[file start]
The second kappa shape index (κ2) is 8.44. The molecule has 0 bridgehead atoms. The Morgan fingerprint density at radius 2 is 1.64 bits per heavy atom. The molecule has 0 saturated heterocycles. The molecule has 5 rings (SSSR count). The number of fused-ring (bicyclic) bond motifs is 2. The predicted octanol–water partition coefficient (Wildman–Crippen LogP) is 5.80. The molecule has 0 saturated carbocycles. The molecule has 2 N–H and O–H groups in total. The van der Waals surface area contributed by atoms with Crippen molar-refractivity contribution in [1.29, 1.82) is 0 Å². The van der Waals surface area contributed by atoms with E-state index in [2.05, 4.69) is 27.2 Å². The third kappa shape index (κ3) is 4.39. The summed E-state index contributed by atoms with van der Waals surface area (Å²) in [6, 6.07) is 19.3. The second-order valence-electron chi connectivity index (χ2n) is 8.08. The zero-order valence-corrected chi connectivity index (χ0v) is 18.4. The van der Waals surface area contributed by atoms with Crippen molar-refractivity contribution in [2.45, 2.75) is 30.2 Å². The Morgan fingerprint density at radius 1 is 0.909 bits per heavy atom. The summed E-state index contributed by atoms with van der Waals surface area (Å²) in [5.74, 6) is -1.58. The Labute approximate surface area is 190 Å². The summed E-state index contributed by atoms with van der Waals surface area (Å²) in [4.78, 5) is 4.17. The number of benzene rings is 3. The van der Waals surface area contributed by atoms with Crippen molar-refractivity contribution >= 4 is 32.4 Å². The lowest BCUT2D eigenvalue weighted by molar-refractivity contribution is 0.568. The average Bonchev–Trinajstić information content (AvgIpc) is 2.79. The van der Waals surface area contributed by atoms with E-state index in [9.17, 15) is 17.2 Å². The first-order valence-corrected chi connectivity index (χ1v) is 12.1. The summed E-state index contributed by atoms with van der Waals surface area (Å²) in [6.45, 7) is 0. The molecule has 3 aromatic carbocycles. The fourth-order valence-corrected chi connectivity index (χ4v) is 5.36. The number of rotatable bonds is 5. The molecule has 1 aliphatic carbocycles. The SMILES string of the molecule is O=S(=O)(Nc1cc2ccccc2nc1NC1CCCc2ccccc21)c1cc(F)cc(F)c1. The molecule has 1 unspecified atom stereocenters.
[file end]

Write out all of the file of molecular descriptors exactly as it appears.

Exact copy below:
The second kappa shape index (κ2) is 8.44. The molecule has 0 bridgehead atoms. The Morgan fingerprint density at radius 2 is 1.64 bits per heavy atom. The molecule has 0 saturated heterocycles. The molecule has 5 rings (SSSR count). The number of fused-ring (bicyclic) bond motifs is 2. The predicted octanol–water partition coefficient (Wildman–Crippen LogP) is 5.80. The molecule has 0 saturated carbocycles. The molecule has 2 N–H and O–H groups in total. The van der Waals surface area contributed by atoms with Crippen molar-refractivity contribution in [1.29, 1.82) is 0 Å². The van der Waals surface area contributed by atoms with E-state index in [2.05, 4.69) is 27.2 Å². The third kappa shape index (κ3) is 4.39. The summed E-state index contributed by atoms with van der Waals surface area (Å²) in [6, 6.07) is 19.3. The second-order valence-electron chi connectivity index (χ2n) is 8.08. The zero-order valence-corrected chi connectivity index (χ0v) is 18.4. The van der Waals surface area contributed by atoms with Crippen molar-refractivity contribution in [2.45, 2.75) is 30.2 Å². The Morgan fingerprint density at radius 1 is 0.909 bits per heavy atom. The summed E-state index contributed by atoms with van der Waals surface area (Å²) in [5.74, 6) is -1.58. The Labute approximate surface area is 190 Å². The summed E-state index contributed by atoms with van der Waals surface area (Å²) in [4.78, 5) is 4.17. The number of benzene rings is 3. The van der Waals surface area contributed by atoms with Crippen molar-refractivity contribution >= 4 is 32.4 Å². The lowest BCUT2D eigenvalue weighted by molar-refractivity contribution is 0.568. The average Bonchev–Trinajstić information content (AvgIpc) is 2.79. The van der Waals surface area contributed by atoms with E-state index in [9.17, 15) is 17.2 Å². The first-order valence-corrected chi connectivity index (χ1v) is 12.1. The summed E-state index contributed by atoms with van der Waals surface area (Å²) in [6.45, 7) is 0. The molecule has 3 aromatic carbocycles. The fourth-order valence-corrected chi connectivity index (χ4v) is 5.36. The number of rotatable bonds is 5. The molecule has 1 aliphatic carbocycles. The SMILES string of the molecule is O=S(=O)(Nc1cc2ccccc2nc1NC1CCCc2ccccc21)c1cc(F)cc(F)c1. The molecule has 1 unspecified atom stereocenters.